Navy Sails High-Tech High Seas

ABOARD THE USS MCFAUL, ATLANTIC OCEAN (07/11/2000) - You can hear waves beating against the steel hulled bow of the U.S. Navy destroyer USS McFaul as Navy Petty Officer Terrance Leggon types an e-mail message and checks for new ones.

He's on a break from staring bleary-eyed into sonar scopes scouring the bottom of the Atlantic Ocean.

It's a Sunday night, 50 miles off the Connecticut coast aboard the 2-year-old Navy destroyer, ( which is slicing its way up the coast's dark waters. Petty Officer Leggon (pictured at left) is reading e-mail from his wife Trisha back home in Norfolk, Virginia. She sent a message about her new job and their three children.

"I e-mail my wife twice a day," he says. During long tours of duty at sea, e-mail makes all the difference. "The last ship I was on, we got e-mail once a month."

The Internet is making huge waves for sailors at sea. Now, 350 crewmembers of the USS McFaul stay connected to the rest of the world through e-mail and the Web. But that's only one example of how technology is reshaping the Navy and the lives of sailors.

The 500-foot, 8900-ton USS McFaul preceded the historic Tall Ships parade up the Eastern seaboard this week, to Boston from New York City. The destroyer is part of Operation Sail 2000 (www.OPSAIL2000.ORG) and its presence is meant to show off the U.S. Navy's military might.

Say Goodbye to Popeye

Navy information technology these days is much more than Popeye counting cans of spinach. Swabbies today do everything from operate local area networks to point Tomahawk cruise missiles using sophisticated weapon systems.

While computers aboard the McFaul seem less than state of the art, the Navy's capability to tie together dozens of subsystems is an impressive feat. The result is technology that controls one of the most sophisticated weapons systems in the world.

For example, the brains of the McFaul's advanced Aegis radar-and-weapons system are five hulking circa-1980s Lockheed Martin Corp. computer servers. However, Aegis culls data from dozens of newer radar and weapons subsystems onboard.

After compiling that data, it can scan a 500-mile region and track hundreds of targets simultaneously.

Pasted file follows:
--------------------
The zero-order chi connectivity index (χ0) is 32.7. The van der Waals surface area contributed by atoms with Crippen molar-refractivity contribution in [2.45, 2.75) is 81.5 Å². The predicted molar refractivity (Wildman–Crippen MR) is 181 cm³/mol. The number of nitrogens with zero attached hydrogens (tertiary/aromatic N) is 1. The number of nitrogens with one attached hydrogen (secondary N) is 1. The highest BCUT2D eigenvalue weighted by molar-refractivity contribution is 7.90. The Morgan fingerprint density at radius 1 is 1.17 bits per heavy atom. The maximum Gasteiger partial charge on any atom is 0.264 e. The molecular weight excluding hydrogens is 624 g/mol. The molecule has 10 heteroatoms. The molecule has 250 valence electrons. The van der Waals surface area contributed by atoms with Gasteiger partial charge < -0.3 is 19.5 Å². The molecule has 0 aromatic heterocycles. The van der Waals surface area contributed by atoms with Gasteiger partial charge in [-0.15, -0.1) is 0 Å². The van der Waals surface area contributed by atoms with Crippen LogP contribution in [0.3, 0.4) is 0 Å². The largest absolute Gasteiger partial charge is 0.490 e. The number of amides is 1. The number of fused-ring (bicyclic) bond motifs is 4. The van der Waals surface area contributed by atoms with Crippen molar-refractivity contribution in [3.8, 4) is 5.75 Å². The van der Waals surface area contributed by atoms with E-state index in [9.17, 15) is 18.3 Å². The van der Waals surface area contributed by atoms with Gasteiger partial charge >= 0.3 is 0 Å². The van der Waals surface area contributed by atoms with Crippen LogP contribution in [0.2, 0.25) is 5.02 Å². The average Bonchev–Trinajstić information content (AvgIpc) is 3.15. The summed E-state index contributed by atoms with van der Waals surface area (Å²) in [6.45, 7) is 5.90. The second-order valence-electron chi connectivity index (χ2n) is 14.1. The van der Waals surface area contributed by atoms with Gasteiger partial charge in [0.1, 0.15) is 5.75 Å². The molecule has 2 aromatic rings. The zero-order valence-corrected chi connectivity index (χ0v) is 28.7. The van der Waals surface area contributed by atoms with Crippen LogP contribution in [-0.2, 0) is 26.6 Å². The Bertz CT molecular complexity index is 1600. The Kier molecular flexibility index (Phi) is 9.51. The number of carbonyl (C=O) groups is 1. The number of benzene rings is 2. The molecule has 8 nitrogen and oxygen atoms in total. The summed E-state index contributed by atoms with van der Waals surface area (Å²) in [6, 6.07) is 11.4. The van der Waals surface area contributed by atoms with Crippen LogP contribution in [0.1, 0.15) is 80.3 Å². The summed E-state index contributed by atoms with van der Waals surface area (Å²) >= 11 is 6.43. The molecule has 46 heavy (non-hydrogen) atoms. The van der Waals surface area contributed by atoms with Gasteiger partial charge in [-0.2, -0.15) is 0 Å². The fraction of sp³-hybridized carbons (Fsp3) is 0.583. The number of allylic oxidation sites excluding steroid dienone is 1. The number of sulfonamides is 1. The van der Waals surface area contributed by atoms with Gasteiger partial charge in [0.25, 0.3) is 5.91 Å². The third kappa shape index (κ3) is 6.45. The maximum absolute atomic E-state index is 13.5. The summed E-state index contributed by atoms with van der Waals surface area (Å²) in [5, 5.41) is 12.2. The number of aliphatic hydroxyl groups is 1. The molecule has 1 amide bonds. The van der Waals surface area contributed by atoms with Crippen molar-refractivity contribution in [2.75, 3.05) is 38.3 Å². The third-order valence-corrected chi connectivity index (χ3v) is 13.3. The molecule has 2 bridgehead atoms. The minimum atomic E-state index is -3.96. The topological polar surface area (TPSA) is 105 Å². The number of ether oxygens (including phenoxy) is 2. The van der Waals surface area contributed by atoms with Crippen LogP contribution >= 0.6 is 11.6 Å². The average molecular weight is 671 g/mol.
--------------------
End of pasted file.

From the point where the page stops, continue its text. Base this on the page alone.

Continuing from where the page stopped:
Tech-Savvy Sailors on Board

E-mail isn't the only technology touching the lives of sailors. Aboard theMcFaul, supply orders are completed online, an intranet keeps crew informed of ship duties, and sailors can take computer classes online.

Crewmembers can access any Web site within the ".mil" and ".gov" domain. But they are banned from all but ten non-government Web sites. CNN, ESPN, and's Blue Mountain Arts electronic greeting cards are among the sites cleared for Navy surfing.

Sites like eTrade, Hotmail, and adult sites are deemed either inappropriate or a security risk, says Joe Faretra, McFaul's Electronics Technician First Class.

Along with the advantages of having a network onboard come its trappings, he says. Though the McFaul has never been shot at, the Melissa virus and another "worm" viruses have penetrated the ship's hull as e-mail attachments.

Because weapon systems are not linked to the ship's Windows NT network, the McFaul has never lost its military readiness as a result of a computer virus, Faretra says. Perhaps the Navy learned its lesson in 1998. That's when the USS Yorktown had to be towed back to port after a newly installed Windows NT server failed and affected the ship's missile cruiser's propulsion system.

Computers' Importance Grows

The Navy hopes computers will reduce manpower, improve maintenance, and lower operating costs. Its new mission is to build "Smart Ships" that are increasingly reliant on computers.

The USS McFaul is one of several Navy vessels picked to test new technology. By August, the destroyer and crew will be equipped with 150 Palm handheld computers. The McFaul will also be retrofitted with dozens of infrared Palm syncing stations, so the crew can upload maintenance reports and download orders from superiors.

By 2007, the Navy hopes to build new DD21-class destroyers to replace ships like the USS McFaul. The yet-to-be-built USS Zumwalt will be the first of the class. This ship will equal the USS McFaul in size, but will exceed it in firepower and brains. And instead of a crew of 350, the USS Zumwalt will have a crew of 90--humans, that is; its computing population will likely exceed that of the USS McFaul.

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